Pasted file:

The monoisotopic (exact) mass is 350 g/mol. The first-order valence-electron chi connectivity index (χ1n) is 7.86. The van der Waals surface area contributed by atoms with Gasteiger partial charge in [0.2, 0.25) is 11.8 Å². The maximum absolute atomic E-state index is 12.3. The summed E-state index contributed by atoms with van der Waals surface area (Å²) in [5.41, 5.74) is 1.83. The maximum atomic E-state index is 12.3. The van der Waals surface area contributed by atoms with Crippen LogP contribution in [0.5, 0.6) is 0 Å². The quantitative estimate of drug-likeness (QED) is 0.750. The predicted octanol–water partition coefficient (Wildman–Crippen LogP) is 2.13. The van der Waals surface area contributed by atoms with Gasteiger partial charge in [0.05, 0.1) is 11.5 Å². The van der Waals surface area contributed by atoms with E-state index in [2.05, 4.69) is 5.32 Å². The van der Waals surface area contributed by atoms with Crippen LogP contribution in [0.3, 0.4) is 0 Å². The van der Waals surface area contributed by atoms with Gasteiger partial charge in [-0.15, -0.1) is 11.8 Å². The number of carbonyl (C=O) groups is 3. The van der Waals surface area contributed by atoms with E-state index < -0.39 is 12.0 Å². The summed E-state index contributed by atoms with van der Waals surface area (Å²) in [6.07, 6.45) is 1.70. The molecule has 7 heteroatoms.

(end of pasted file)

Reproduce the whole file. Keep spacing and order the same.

The monoisotopic (exact) mass is 350 g/mol. The first-order valence-electron chi connectivity index (χ1n) is 7.86. The van der Waals surface area contributed by atoms with Gasteiger partial charge in [0.2, 0.25) is 11.8 Å². The maximum absolute atomic E-state index is 12.3. The summed E-state index contributed by atoms with van der Waals surface area (Å²) in [5.41, 5.74) is 1.83. The maximum atomic E-state index is 12.3. The van der Waals surface area contributed by atoms with Crippen LogP contribution in [0.5, 0.6) is 0 Å². The quantitative estimate of drug-likeness (QED) is 0.750. The predicted octanol–water partition coefficient (Wildman–Crippen LogP) is 2.13. The van der Waals surface area contributed by atoms with Gasteiger partial charge in [0.05, 0.1) is 11.5 Å². The van der Waals surface area contributed by atoms with E-state index in [2.05, 4.69) is 5.32 Å². The van der Waals surface area contributed by atoms with Crippen LogP contribution in [0.3, 0.4) is 0 Å². The van der Waals surface area contributed by atoms with Gasteiger partial charge in [-0.15, -0.1) is 11.8 Å². The number of carbonyl (C=O) groups is 3. The van der Waals surface area contributed by atoms with E-state index < -0.39 is 12.0 Å². The summed E-state index contributed by atoms with van der Waals surface area (Å²) in [6.07, 6.45) is 1.70. The molecule has 7 heteroatoms.